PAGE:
“Food, Inc.”
Magnolia Pictures/ Participant Media
At the State

4.5 out of 5 stars

“Food, Inc.” may very well be the scariest film of the year. This is because the movie, like all good documentaries, not only succeeds in catapulting an urgent issue to the national stage, but also manages to convey its importance directly to the audience. It exposes the American supermarket as a cold labyrinth of secrets and deception and will frighten the bejeezus out of anyone who has ever shopped at one.

Featuring interviews with the stars of the food-muckraking world, including The Omnivore’s Dilemma: A Natural History of Four Meals author Michael Pollan and Fast Food Nation: The Dark Side of the All-American Meal author Eric Schlosser (who also co-produces), “Food, Inc.” is an angry manifesto against the homogenization and corporatizing of the American food industry.

The film rattles off the problems with this industry at an overwhelming yet thorough pace: A small handful of companies supply over 80 percent of the country’s beef, pork and chicken; slaughterhouses are giant, industrial monstrosities, rife with disease and mistreated workers; and corn is so cheap that it’s being put into almost everything, including diapers and batteries (yes, really).

This is a lot to take in from one movie, and indeed there are times when “Food, Inc.” seems hopelessly daunted by its subject. But director Robert Kenner (TV’s “The American Experience”) knows his audience, and finds the perfect entry point for all this information: fast food. Thanks to Fast Food Nation and “Super Size Me,” Americans today are much more knowledgeable about the horror story that is a McDonald’s kitchen, from the burger patties made up of thousands of different cows to the dismal treatment of workers paid to do the same thing over and over again.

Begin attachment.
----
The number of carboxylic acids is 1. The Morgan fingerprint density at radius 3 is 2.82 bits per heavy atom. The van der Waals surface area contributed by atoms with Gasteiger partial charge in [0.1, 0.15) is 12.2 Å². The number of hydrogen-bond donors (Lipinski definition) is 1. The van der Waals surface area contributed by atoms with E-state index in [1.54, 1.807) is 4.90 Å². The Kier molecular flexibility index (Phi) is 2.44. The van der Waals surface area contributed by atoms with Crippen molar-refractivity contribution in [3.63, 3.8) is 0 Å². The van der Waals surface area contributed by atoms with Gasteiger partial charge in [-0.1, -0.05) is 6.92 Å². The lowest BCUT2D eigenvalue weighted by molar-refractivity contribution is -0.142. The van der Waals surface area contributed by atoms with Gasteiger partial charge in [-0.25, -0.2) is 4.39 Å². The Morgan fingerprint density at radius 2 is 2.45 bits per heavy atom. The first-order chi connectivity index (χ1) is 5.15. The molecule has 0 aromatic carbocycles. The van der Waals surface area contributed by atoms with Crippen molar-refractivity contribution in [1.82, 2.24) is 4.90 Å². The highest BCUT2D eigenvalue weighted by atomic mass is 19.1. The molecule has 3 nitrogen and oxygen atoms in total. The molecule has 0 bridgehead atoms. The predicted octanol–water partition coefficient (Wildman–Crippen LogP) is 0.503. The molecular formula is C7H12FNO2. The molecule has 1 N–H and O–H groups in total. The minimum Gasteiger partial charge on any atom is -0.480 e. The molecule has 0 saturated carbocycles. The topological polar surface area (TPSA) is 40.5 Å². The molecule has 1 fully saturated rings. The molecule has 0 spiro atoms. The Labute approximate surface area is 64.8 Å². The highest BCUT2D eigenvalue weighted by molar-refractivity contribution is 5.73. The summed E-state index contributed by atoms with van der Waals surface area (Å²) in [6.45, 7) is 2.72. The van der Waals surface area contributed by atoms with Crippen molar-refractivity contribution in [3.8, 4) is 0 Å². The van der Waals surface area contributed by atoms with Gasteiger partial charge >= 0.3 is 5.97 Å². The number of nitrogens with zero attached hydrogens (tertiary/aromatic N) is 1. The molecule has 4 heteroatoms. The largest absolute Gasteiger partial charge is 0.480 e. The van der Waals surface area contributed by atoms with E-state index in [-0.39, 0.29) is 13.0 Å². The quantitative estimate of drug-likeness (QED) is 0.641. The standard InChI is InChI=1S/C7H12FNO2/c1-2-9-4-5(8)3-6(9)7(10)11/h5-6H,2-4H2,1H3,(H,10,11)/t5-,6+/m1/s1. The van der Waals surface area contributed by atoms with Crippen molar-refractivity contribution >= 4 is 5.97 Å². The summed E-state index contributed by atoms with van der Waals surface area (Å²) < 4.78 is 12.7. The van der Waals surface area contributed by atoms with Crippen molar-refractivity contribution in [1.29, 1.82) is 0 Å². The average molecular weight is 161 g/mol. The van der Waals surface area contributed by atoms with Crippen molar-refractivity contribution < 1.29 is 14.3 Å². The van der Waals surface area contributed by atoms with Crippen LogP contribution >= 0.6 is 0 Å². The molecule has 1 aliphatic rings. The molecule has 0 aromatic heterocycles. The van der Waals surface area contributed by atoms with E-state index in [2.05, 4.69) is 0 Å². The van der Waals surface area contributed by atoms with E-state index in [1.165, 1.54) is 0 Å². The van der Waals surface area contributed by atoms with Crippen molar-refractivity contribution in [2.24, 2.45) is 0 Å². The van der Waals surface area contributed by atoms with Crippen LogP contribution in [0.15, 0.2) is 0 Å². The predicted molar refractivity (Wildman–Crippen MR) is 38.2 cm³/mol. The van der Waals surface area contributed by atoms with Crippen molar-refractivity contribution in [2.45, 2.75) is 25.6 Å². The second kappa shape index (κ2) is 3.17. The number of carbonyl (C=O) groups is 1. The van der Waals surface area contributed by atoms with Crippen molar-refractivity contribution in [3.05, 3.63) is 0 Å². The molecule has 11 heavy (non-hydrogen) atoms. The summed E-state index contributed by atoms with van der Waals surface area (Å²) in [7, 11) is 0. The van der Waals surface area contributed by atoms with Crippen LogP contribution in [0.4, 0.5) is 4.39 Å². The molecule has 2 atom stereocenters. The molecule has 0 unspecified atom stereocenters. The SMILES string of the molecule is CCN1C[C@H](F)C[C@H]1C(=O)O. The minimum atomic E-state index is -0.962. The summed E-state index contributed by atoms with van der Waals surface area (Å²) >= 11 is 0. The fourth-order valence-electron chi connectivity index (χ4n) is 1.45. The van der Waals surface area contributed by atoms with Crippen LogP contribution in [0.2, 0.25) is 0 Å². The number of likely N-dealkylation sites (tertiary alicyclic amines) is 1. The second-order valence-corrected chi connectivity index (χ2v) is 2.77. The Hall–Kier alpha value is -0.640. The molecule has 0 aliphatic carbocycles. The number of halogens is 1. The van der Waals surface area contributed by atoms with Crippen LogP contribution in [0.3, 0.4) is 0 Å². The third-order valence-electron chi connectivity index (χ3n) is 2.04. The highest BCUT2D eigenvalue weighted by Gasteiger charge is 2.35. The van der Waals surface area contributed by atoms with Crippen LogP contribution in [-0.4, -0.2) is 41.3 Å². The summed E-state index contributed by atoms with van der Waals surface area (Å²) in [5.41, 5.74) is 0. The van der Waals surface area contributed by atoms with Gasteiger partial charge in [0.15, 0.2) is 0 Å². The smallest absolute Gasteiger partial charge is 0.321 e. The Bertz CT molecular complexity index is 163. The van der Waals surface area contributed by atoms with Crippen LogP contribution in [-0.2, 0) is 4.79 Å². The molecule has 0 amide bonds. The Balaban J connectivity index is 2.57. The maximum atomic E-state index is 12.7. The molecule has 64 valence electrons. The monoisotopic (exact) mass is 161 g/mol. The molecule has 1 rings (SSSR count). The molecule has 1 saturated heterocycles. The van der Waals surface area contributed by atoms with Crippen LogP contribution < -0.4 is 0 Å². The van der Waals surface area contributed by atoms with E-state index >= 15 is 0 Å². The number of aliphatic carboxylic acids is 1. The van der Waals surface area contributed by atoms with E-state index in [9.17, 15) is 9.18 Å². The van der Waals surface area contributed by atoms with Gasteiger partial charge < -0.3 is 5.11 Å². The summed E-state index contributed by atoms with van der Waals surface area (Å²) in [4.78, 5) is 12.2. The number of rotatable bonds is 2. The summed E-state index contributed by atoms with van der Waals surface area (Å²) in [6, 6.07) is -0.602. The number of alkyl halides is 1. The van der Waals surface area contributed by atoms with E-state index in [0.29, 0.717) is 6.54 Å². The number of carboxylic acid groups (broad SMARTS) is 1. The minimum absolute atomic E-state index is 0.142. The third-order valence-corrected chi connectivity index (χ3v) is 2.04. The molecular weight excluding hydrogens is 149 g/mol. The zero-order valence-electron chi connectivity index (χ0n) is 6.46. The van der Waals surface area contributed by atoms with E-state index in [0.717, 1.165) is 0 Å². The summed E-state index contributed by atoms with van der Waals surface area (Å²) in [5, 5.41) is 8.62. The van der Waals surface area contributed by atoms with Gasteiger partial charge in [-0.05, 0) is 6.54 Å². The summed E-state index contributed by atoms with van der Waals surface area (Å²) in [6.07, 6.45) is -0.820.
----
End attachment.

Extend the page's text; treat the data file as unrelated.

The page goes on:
“Food, Inc.” touches on these issues, but quickly emphasizes that this very same fast food business model has expanded in recent years to include the whole of American crop growing and farm raising. This harrowing realization is what lies at the core of the film. We can no longer escape low-quality food with troubled origins by simply avoiding the drive-thru window.

The film contains interviews with farmers who were willing to break the shroud of secrecy mandated by the very companies paying them to grow and harvest. They are confused and outraged by the goings-on of the industry, but they’re caught in a system they must navigate to make a living. One farmer reflects on how scientists have engineered a corn feed for cows to eat, but no one’s asking why cows are eating corn instead of (healthier) grass in the first place.

“We’re into the how of it,” he says. “But nobody’s asking the why.”

There are many more horror stories in “Food, Inc.” that position the film as this generation’s version of Upton Sinclair’s The Jungle. Take the mother of a child killed by an E. Coli virus from a tainted burger, who has lobbied unsuccessfully for stricter food regulation laws (it doesn’t help that the FDA board is made up of former head honchos from the food world); or the Mexican immigrants who are bussed across the border by the meat companies to work at their slaughterhouses, then arrested by the government. In fact, it’s amazing there are any points the movie doesn’t get to, but there are some. The questionable worlds of kosher meat packing and fish farming are left unexposed.

But the film’s key moment is a small one that comes early on, when Schlosser orders a burger from a diner. He confesses that burgers remain his favorite food, as they are for many others. The problem facing America’s food system lies in making sure that people can still eat the foods they want and need, without having to sink to the deplorable levels portrayed here. Until that happens, quite simply, we’re all clucked.

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